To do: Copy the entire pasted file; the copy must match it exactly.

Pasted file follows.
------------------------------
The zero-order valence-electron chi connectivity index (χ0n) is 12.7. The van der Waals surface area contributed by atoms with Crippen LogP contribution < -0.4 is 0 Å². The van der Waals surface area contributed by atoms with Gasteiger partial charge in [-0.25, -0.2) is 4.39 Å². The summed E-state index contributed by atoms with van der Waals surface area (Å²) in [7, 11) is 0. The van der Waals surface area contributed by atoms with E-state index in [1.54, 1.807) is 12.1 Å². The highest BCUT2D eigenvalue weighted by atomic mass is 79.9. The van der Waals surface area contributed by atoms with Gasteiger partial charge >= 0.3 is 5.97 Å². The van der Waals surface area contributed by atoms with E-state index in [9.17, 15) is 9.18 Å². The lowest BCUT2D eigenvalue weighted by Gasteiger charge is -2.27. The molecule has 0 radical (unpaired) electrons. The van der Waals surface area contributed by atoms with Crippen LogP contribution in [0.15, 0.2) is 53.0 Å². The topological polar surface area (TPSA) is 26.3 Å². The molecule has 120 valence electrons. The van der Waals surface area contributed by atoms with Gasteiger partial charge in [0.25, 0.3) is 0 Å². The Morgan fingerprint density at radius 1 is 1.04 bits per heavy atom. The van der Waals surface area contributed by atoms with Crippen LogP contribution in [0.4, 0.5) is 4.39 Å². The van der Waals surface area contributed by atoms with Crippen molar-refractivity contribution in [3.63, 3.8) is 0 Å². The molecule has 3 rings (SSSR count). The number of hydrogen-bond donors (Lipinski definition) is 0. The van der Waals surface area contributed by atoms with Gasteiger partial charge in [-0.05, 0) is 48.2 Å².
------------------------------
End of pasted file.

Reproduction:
The zero-order valence-electron chi connectivity index (χ0n) is 12.7. The van der Waals surface area contributed by atoms with Crippen LogP contribution < -0.4 is 0 Å². The van der Waals surface area contributed by atoms with Gasteiger partial charge in [-0.25, -0.2) is 4.39 Å². The summed E-state index contributed by atoms with van der Waals surface area (Å²) in [7, 11) is 0. The van der Waals surface area contributed by atoms with E-state index in [1.54, 1.807) is 12.1 Å². The highest BCUT2D eigenvalue weighted by atomic mass is 79.9. The van der Waals surface area contributed by atoms with Gasteiger partial charge >= 0.3 is 5.97 Å². The van der Waals surface area contributed by atoms with E-state index in [9.17, 15) is 9.18 Å². The lowest BCUT2D eigenvalue weighted by Gasteiger charge is -2.27. The molecule has 0 radical (unpaired) electrons. The van der Waals surface area contributed by atoms with Crippen LogP contribution in [0.15, 0.2) is 53.0 Å². The topological polar surface area (TPSA) is 26.3 Å². The molecule has 120 valence electrons. The van der Waals surface area contributed by atoms with Gasteiger partial charge in [0.25, 0.3) is 0 Å². The Morgan fingerprint density at radius 1 is 1.04 bits per heavy atom. The van der Waals surface area contributed by atoms with Crippen LogP contribution in [0.4, 0.5) is 4.39 Å². The van der Waals surface area contributed by atoms with Crippen molar-refractivity contribution in [3.63, 3.8) is 0 Å². The molecule has 3 rings (SSSR count). The number of hydrogen-bond donors (Lipinski definition) is 0. The van der Waals surface area contributed by atoms with Gasteiger partial charge in [-0.05, 0) is 48.2 Å².